DISCLAIMER: this post contains my views on the Stanford rape case and questions sexual consent. This might make for uncomfortable reading for some.
“If you’re still struggling with consent just imagine instead of initiating sex you’re making them a cup of tea” – Thames Valley Police
This week I sat down to read the Stanford Rape victim’s letter. This 7,244 word-letter is a harrowing account of of her rape in January 2015.
Reading about her horrific experience, I had tears running down my face.
What an incredibly brave woman.
Even as I am writing this, I feel that brave doesn’t even do this lady justice!
“You took away my worth, my privacy, my energy, my time, my safety, my intimacy, my confidence, my own voice, until today.”
After everything she has been through, she still found the strength to sit down and write that letter. This was the reason I read the letter. If she had the courage to write the letter, the least I could do was read it and let her voice be heard.
What she went through – is still going through – should never, ever be experienced.
As for the guilty party, words cannot express how angry it makes me that his sentance was so lenient. He will walk away from this after a few months. There is something seriously wrong with the justice system if this is something that can happen. As a result of this, the internet has exploded with outrage. And, quite rightly so.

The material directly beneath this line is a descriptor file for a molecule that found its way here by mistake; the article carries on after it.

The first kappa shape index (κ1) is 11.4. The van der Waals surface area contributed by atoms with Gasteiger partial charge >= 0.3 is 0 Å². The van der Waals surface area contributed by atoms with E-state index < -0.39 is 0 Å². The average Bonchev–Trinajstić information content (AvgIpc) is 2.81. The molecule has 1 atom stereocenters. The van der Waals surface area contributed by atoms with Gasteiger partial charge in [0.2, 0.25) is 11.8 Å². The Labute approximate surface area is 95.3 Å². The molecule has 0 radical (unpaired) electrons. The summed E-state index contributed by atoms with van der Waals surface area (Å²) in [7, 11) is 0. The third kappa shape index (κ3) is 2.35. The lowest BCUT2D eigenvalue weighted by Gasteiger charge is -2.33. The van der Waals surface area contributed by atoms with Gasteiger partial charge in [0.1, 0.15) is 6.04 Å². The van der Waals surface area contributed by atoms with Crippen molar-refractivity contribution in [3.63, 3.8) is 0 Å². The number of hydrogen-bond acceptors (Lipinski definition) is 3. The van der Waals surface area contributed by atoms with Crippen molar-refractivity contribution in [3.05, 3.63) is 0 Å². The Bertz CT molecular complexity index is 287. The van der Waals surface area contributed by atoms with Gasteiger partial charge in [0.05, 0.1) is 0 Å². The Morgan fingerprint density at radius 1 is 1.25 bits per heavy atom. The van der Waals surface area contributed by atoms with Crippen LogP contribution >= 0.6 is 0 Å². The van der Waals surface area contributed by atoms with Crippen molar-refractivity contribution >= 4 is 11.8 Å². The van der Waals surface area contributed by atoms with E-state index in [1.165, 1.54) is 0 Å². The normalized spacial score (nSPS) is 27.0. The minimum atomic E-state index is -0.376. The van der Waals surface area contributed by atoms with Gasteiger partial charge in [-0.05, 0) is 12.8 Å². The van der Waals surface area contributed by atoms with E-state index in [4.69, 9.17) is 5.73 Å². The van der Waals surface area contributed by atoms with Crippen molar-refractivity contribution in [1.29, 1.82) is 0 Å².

Consent is not a hard concept to grasp.
Thames Valley Police produced a simple video which sums the concept of consent up perfectly:
“If you say “hey, would you like a cup of tea?” and they’re like “er you know I’m not really sure…” then you can make them a cup of tea, or not, but be aware that they might not drink it, and if they don’t drink it then – and this is the important bit – don’t make them drink it.”
Thames Valley Police say:
“Together we can stop rape by ensuring everyone knows when they have sexual consent – and when they do not.
Sex without consent is rape
Rape happens to people of all genders and sexualities. About 92 percent of victims are female and eight percent male. Most rapes occur between people who know each other in some way.”
If you want to know more about the campaign from Thames Valley Police, please visit: www.ConsentisEverything.com
Should you be affected by this and need support, please visit: www.rapecrisis.org.uk